10 Things You Should Know About Rachel Carson


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She Hid Her Breast Cancer From the Public
After the release of 'Silent Spring,' Rachel Carson was interviewed in April 1963 at her home by CBS reporter Eric Sevareid about the book's examination of pesticide use. Carson was wearing a wig and hiding the fact that she had breast cancer. CBS Photo Archive/Getty Images

It was no surprise that after Carson published "Silent Spring," she came under attack by the chemical industry, and some in the government even accused her of being an "alarmist." But she remained strong and spirited and continued to speak out against what she believed was a threat to the natural world.

What Carson was private about, however, was she was also fighting another battle —breast cancer. And she was terrified to let the public know. When she testified before Congress soon after publication of "Silent Spring," she was wearing a wig to hide her balding head, a side effect of radiation treatments.

Just two years after "Silent Spring," she died of metastatic breast cancer. She was just 57 [source: silentspring.org]. She had worked through incredible pain and illness to complete her last book and her partner Dorothy Freeman would later maintain that "Silent Spring" had killed her.

But before she died, Carson wrote that she was thinking about her next book — it was going to be about the mysterious rise in sea levels. If only she had lived. Given the extraordinary influence of "Silent Spring," it's hard not to think that Rachel Carson might have been able to publicize the dangers of climate change decades before it became a global concern.

Author's Note: 10 Things You Should Know About Rachel Carson

Growing up, I often heard mention of Rachel Carson and her seminal work, "Silent Spring," but I had no idea that long before she published that book, she was famous for her writings about the ocean. And I think it truly heroic that she was able to write with such force and clarity while undergoing the treatments and illnesses associated with terminal cancer. As one commentator noted, if she could do that, none of us has any excuse for putting off what needs to be done.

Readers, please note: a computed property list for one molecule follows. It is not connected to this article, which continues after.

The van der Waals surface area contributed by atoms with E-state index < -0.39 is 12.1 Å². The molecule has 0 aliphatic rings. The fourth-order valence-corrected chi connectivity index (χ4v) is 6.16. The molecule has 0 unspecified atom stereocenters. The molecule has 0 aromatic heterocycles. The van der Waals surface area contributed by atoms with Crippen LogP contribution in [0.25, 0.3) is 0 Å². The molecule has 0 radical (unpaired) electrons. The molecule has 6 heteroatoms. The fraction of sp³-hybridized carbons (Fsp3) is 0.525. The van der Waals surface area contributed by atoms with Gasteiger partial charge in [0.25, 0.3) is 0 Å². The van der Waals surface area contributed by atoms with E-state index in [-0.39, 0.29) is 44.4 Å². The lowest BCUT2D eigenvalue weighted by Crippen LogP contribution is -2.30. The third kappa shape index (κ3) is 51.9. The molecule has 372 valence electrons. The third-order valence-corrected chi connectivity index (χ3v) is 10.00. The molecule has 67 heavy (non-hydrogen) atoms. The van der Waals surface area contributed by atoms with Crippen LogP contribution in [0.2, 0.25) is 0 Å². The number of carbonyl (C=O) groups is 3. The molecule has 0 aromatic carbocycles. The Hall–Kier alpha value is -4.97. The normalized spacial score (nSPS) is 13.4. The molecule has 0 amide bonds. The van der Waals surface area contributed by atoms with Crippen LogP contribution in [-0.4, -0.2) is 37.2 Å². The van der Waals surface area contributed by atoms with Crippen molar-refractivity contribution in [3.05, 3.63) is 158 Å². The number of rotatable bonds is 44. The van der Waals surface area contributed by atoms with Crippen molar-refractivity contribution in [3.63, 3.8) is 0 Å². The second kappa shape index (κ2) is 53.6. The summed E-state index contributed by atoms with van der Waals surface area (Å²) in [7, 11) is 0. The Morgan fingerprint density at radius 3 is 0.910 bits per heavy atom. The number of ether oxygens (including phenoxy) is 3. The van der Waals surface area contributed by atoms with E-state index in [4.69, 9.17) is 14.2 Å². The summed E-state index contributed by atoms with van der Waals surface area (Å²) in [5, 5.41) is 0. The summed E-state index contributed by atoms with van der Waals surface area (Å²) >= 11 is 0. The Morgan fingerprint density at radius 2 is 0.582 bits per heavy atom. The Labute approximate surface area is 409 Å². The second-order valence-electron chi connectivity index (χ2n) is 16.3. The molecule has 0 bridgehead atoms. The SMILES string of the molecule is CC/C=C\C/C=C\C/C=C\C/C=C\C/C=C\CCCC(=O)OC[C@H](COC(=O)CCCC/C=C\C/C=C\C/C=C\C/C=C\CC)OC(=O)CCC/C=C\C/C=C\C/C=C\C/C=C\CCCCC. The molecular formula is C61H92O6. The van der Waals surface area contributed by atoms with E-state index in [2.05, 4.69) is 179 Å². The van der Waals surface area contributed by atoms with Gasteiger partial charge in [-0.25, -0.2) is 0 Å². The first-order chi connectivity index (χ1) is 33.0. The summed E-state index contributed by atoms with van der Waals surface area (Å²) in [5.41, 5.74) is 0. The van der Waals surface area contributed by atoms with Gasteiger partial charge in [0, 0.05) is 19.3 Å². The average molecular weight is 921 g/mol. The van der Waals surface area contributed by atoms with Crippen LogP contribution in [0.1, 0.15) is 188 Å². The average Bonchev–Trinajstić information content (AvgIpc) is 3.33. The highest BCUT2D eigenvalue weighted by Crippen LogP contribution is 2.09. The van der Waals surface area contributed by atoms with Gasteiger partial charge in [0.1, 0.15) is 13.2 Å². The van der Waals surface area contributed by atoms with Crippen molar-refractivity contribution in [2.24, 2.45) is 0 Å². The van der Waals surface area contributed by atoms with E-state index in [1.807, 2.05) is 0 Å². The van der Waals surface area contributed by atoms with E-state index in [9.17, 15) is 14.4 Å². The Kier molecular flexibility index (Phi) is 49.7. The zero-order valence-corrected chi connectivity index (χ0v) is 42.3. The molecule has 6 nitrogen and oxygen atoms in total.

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Sources

  • EPA (U.S. Environmental Protection Agency). "DDT – A Brief History and Status." Aug. 11, 2017. (May 1, 2018) https://www.epa.gov/ingredients-used-pesticide-products/ddt-brief-history-and-status
  • Johnson, Caitlin. "The Legacy of 'Silent Spring'." CBS Sunday Morning. April 22, 2007. (April 31, 2018) https://www.cbsnews.com/news/the-legacy-of-silent-spring/
  • Grossman, Elizabeth. "Rachel Carson's 'Silent Spring' Turns 50." The Atlantic. June 25, 2012. (April 31, 2018) https://www.theatlantic.com/health/archive/2012/06/rachel-carsons-silent-spring-turns-50/258926/
  • Lepore, Jill. "The Right Way to Remember Rachel Carson." The New Yorker. March 26, 2018. (April 31, 2018) https://www.newyorker.com/magazine/2018/03/26/the-right-way-to-remember-rachel-carson
  • Michals, Debra. "Rachel Carson (1907-1964)." NWHM (National Women's History Museum). 2015. (May 1, 2018) https://www.womenshistory.org/education-resources/biographies/rachel-carson
  • Rachelcarson.org. "In Memoriam: Mary Scott Skinker." (April 30, 2018) http://www.rachelcarson.org/mMarySkinker.aspx
  • U.S. Fish & Wildlife Service. "Rachel Carson, National Wildlife Refuge, Maine. Biography" Feb. 5, 2013. (May 7, 2018) https://www.fws.gov/refuge/rachel_carson/about/rachelcarson.html
  • Weeks, Linton. "The CBS Report That Helped 'Silent Spring' Be Heard." March 21, 2007. (April 31, 2018) http://www.washingtonpost.com/wp-dyn/content/article/2007/03/20/AR2007032001762.html

Adelbert Ames

Adelbert Ames is a famous American biologist. Learn more about Adelbert Ames at HowStuffWorks.


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